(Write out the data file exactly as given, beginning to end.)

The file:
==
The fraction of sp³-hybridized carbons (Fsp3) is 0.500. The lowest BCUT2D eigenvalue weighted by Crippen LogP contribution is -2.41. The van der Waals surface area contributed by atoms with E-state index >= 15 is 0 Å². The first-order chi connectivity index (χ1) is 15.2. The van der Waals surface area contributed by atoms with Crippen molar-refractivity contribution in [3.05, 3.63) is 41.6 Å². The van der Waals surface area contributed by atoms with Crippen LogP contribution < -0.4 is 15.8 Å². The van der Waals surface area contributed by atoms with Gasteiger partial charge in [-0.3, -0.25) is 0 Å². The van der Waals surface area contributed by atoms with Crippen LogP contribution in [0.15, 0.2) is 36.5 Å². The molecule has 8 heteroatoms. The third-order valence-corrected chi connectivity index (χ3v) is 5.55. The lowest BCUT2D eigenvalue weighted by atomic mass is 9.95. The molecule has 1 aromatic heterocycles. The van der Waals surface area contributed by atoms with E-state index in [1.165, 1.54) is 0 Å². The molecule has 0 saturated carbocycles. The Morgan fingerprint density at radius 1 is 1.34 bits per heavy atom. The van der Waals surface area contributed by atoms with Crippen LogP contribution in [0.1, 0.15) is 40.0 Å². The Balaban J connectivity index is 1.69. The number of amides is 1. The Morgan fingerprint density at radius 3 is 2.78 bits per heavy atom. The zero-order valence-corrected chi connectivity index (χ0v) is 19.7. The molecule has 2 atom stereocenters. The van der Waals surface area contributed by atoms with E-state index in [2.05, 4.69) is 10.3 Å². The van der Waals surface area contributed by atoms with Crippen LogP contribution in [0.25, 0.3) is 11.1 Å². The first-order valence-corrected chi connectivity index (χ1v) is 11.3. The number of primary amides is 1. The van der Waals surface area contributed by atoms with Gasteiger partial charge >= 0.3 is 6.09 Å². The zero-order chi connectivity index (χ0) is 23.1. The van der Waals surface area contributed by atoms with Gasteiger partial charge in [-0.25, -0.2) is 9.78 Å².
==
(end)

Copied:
The fraction of sp³-hybridized carbons (Fsp3) is 0.500. The lowest BCUT2D eigenvalue weighted by Crippen LogP contribution is -2.41. The van der Waals surface area contributed by atoms with E-state index >= 15 is 0 Å². The first-order chi connectivity index (χ1) is 15.2. The van der Waals surface area contributed by atoms with Crippen molar-refractivity contribution in [3.05, 3.63) is 41.6 Å². The van der Waals surface area contributed by atoms with Crippen LogP contribution < -0.4 is 15.8 Å². The van der Waals surface area contributed by atoms with Gasteiger partial charge in [-0.3, -0.25) is 0 Å². The van der Waals surface area contributed by atoms with Crippen LogP contribution in [0.15, 0.2) is 36.5 Å². The molecule has 8 heteroatoms. The third-order valence-corrected chi connectivity index (χ3v) is 5.55. The lowest BCUT2D eigenvalue weighted by atomic mass is 9.95. The molecule has 1 aromatic heterocycles. The van der Waals surface area contributed by atoms with E-state index in [1.165, 1.54) is 0 Å². The molecule has 0 saturated carbocycles. The Morgan fingerprint density at radius 1 is 1.34 bits per heavy atom. The van der Waals surface area contributed by atoms with Crippen LogP contribution in [0.1, 0.15) is 40.0 Å². The Balaban J connectivity index is 1.69. The number of amides is 1. The Morgan fingerprint density at radius 3 is 2.78 bits per heavy atom. The zero-order valence-corrected chi connectivity index (χ0v) is 19.7. The molecule has 2 atom stereocenters. The van der Waals surface area contributed by atoms with E-state index in [2.05, 4.69) is 10.3 Å². The van der Waals surface area contributed by atoms with Crippen LogP contribution in [0.25, 0.3) is 11.1 Å². The first-order valence-corrected chi connectivity index (χ1v) is 11.3. The number of primary amides is 1. The van der Waals surface area contributed by atoms with Gasteiger partial charge >= 0.3 is 6.09 Å². The zero-order chi connectivity index (χ0) is 23.1. The van der Waals surface area contributed by atoms with Gasteiger partial charge in [-0.25, -0.2) is 9.78 Å².